Like many Australian towns, Coolah claims to have a descendant of the original lone pine from Gallipoli growing in its park, but a slender girl wearing an orange dress and carrying a brown and orange parasol is indeed unique to Coolah, at least in my travelling experience.

The Castlereagh Highway – Coolah to Wellington

A welcome change in the weather reduces the chance of uncoupling en route: we turn the air conditioning off and travel on in comfort, noting that bulls and stud females are available if that’s what we were looking for. An intriguing rock stack proves to be one of a kind rather than the beginning of a roadside suite of interesting formations. The soil is brown again, occasionally carpeted with green, and there are signs of recent rain in the green of the roadside grass. Lines of hills are tree-capped, rocky bluffs on their flanks. It becomes obvious that the trees I’ve taken for cypresses are mere sticks and the bluffs, the western edge of Sydney sandstone, are visible because all vegetation has been scoured off by fire. The soil is churned to rich red, and sheep are grubby. We pass through Leadville, an old mining town, and remember that indeed there was a savage fire there not long ago.

A spinning windmill, a sparkling rectangular dam, horses swishing flies with their tails, a house with a roof of solar panels, a vineyard, gentle contours, a herd of cows rambling towards milking. And then Craboon Junction coach stop, a place of nothing in the middle of nowhere, a forlorn place to leave the bus.

Shaggy tree trunks, cows in the shade next to a dead companion, an old church with paint peeled back to bare timber, a motorcyclist be-leathered and reclining, a ragged half flag, a solitary staked goat, clumps of boulders, one painted red, a mother with her son hidden under a big sun hat just off the school bus, trunks turning pink in early evening light, travel fatigue setting in.

We whizz through Gulgong “More than history”: low pinnacles of rock, a paddock overgrown with blackberries, a windfarm, merinos, an oversized tractor, a lagoon of golden grass, a spiky yucca. Are we nearly there yet?

Not all that far to go. Only 75 kilometres. But what’s that ahead? A grey nomad vehicle filling the road and puttering along. And then, roadworks. From no tail to a long tail in the 10 minutes we waited. The pleasure has gone from the drive. We just want to be there. “Let’s stop at the first motel that looks OK”. No argument. Finally the outskirts of Wellington, a high bridge over a functioning river, and right on its banks a motel. We stop.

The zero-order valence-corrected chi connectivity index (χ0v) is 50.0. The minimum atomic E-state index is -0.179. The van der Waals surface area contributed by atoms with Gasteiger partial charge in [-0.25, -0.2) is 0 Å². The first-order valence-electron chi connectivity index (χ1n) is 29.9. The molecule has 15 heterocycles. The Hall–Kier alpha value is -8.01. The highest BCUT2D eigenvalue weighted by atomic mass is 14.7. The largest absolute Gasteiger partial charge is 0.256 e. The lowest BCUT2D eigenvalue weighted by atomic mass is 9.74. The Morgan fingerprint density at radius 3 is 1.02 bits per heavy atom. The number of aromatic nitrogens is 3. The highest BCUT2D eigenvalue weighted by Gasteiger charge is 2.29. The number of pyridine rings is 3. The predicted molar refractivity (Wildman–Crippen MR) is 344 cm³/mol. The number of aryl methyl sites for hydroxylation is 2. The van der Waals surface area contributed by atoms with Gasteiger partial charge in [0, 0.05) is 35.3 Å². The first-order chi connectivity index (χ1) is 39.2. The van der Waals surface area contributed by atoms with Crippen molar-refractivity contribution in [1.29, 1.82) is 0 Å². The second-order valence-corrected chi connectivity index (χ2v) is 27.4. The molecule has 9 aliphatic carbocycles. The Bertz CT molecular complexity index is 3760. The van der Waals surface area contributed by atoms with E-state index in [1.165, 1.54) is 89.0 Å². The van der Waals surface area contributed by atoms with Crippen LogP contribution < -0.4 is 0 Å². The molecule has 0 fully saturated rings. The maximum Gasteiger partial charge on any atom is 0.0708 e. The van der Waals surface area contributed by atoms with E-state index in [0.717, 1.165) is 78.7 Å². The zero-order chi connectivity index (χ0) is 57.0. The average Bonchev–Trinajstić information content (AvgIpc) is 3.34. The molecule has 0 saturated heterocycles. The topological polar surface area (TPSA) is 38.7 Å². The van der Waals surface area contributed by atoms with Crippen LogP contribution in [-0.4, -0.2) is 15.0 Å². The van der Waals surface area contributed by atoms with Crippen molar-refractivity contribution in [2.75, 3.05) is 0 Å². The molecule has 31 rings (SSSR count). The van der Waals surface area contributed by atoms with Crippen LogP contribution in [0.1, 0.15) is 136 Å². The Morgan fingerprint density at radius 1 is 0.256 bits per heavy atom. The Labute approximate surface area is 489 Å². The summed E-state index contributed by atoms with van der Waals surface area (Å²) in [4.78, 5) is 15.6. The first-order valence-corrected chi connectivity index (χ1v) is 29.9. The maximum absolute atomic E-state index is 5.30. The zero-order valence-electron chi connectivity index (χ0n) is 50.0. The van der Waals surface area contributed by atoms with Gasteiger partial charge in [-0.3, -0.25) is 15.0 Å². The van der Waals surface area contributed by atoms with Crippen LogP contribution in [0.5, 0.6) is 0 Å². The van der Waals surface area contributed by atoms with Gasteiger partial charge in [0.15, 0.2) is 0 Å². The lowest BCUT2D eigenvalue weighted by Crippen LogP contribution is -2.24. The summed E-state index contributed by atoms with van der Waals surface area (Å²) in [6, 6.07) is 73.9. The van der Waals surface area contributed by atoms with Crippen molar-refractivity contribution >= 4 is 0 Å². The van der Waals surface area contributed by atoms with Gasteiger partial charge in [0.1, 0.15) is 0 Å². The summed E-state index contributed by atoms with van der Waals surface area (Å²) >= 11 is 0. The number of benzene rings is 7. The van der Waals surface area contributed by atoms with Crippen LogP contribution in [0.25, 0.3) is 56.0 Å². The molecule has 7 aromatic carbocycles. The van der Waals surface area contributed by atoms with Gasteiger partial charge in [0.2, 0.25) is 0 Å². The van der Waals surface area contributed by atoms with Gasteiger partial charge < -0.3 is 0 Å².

“River’s always full” said the man at check-in. “Perpetually fed from Keepit Dam, although that’s pretty low itself right now. I don’t mind ordinary farmers using the water, but those cotton farmers? Nah. Send them all to Asia where there’s plenty of water. I dunno about the Macquarie Marshes either. In nature there were always dry spells. They’re fed all the time too. Probably not good for them.”

But it was good for us, green-starved as we were. A grassy bank down to the river. A view past the road bridge to an old red railway bridge. A picnic of wine and dolmades.

Wellington to Boorowa

This is the day our quest ends. By mid-afternoon we should be home. But the freshness of the morning reinvigorates interest in the journey and overrides eagerness for the destination.

We extricate ourselves from Wellington with the usual uncertainties generated by taking a backroad. Two dogs are on guard at the cemetery determined not to let anyone pass without challenging them with a barrage of barks. The road is crowded in by well-timbered hills, and ducks waddle unconcerned: a small vineyard, a wildlife refuge, plenty of old trees in the cleared paddocks, more kurrajongs in an avenue leading to Kurrajong Park, a school bus, fresh white railings around a homestead, a parallel railway line, a pitiful armless windmill, a stately half-bark with pale gleaming upper branches.